Southwest Native American Religion
Southwest Native American Religion
Pueblo. When the Spanish moved north from their Mexican strongholds into present-day New Mexico in the late seventeenth century, they encountered the many apartmentlike villages of the Pueblo. These farming people eagerly adopted the agricultural technology of the Spaniards and welcomed the Franciscan friars, according respect to these spiritual leaders as they did to their own. Religion was at the center of these people’s lives as they irrigated the land, developed drought-resistant corn, and, in short, sought to control nature for their own purposes. They accomplished this through rituals led by their spiritual leaders, as the gods who brought them to the earth directed them to do before departing.
Creation Myth. The Pueblo believed that they had once lived in the center of the earth, which was the middle cosmos, with their mother and all living creatures. When it was time to leave, she gave them corn to take the place of her nourishment and appointed a priest to care for them. Helped by the birds, insects, and animals, they and their gods climbed up to the surface of the earth and entered the White House, from which they could view the sky, the third level of the cosmos. There two sisters contended to see who was the stronger. It was a draw, so one went to the east and became the mother of white people; the other became the mother of the Indians. The Pueblo remained at the White House with their gods who taught them how to farm and how to honor the gods by performing the sacred rituals and ceremonies that integrated humans into the forces of the cosmos. Then the people left the White House and established their villages.
Kiva. The kiva was the most sacred place in each of these villages, for it represented the hole in the earth through which they came, a hole which extended even to the underworld, the first level of the cosmos. It was through the kiva that they could communicate with their mother and the gods. The kiva was the center of each village from which all else was measured—the apartments, fields, and boundaries of the village. In this circular, semisubterranean room were held all of the ceremonies that marked the phases of the year when it was necessary to enlist the help of the gods and the cosmic forces. Next to it was a room where the sacred masks and other religious paraphernalia were stored. A chief priest cared for these and oversaw the rituals, aided by trained assistants.
Christianizing. Grafting Catholicism onto their religion was relatively easy, for the Pueblo considered the white friars to be the priests or assistants of the eastern sister. The Christian god took his place among their own gods; kneeling in prayer was added to the bodily movements; Catholic chants joined the other ritual sounds in their worship; and chalices were included among objects in the sacred warehouse. The Pueblo also saw similarities between crucifixes and their prayer sticks and between the use of incense and their smoking rituals. At first the friars were tolerant of this eclecticism, even creating boys’ choirs to perfect their chanting. In periods of intense religious zeal, however, when the Spanish did battle with Satan by erasing any vestiges of pagan ritual, the Pueblos fought back and returned to their pure traditional religious practices.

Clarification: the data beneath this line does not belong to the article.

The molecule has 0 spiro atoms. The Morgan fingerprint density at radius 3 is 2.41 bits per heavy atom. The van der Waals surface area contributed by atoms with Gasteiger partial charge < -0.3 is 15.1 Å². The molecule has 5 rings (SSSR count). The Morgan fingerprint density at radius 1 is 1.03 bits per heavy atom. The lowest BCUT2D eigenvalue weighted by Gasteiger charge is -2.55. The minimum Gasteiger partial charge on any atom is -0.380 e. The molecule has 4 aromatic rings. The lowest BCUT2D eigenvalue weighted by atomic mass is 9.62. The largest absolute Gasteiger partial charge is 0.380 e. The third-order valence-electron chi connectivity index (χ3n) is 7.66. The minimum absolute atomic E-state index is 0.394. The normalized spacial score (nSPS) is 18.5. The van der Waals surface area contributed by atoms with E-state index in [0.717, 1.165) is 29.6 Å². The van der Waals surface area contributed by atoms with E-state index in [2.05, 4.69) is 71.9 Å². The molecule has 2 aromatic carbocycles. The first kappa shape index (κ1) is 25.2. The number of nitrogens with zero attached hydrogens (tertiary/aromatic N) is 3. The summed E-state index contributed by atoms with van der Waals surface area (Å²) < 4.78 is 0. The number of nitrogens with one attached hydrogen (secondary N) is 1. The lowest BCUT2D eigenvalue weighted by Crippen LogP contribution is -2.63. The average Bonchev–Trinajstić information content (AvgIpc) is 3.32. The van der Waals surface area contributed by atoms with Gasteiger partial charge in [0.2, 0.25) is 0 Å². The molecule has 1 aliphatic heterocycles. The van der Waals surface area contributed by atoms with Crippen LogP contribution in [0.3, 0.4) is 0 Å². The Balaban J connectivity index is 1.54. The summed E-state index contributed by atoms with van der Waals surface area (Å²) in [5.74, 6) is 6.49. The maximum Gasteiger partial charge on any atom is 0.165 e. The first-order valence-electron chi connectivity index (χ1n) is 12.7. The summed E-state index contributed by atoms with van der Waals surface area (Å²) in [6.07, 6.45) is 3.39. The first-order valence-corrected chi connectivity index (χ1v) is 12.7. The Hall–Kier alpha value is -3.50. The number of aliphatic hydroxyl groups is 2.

Rebellion. In 1680 El Pope led the largest revolt against Spanish Catholicism. Five years earlier the Spanish began to raid the kivas, where no outsider was to venture, confiscate the sacred masks, burn prayer sticks, and execute the priests. This coincided with droughts and hostile attacks by other Native Americans. El Pope told the Pueblo that their god was stronger than the Spanish god and was punishing them for their inattention. He was able to unite most of the villages in burning churches, defacing statues of the Virgin Mary, destroying chalices, and driving the Spanish out. After more than fifteen years the Spanish returned, but the humbled Franciscans allowed the Pueblo to continue their traditional religious practices.
Ramon A. Gutierrez, When Jesus Came, the Corn Mothers Went Away (Stanford, Cal.: Stanford University Press, 1991);
Andrew L. Knaut, The Pueblo Revolt of 1680: Conquest and Resistance in Seventeenth-Century New Mexico (Norman: University of Oklahoma Press, 1995);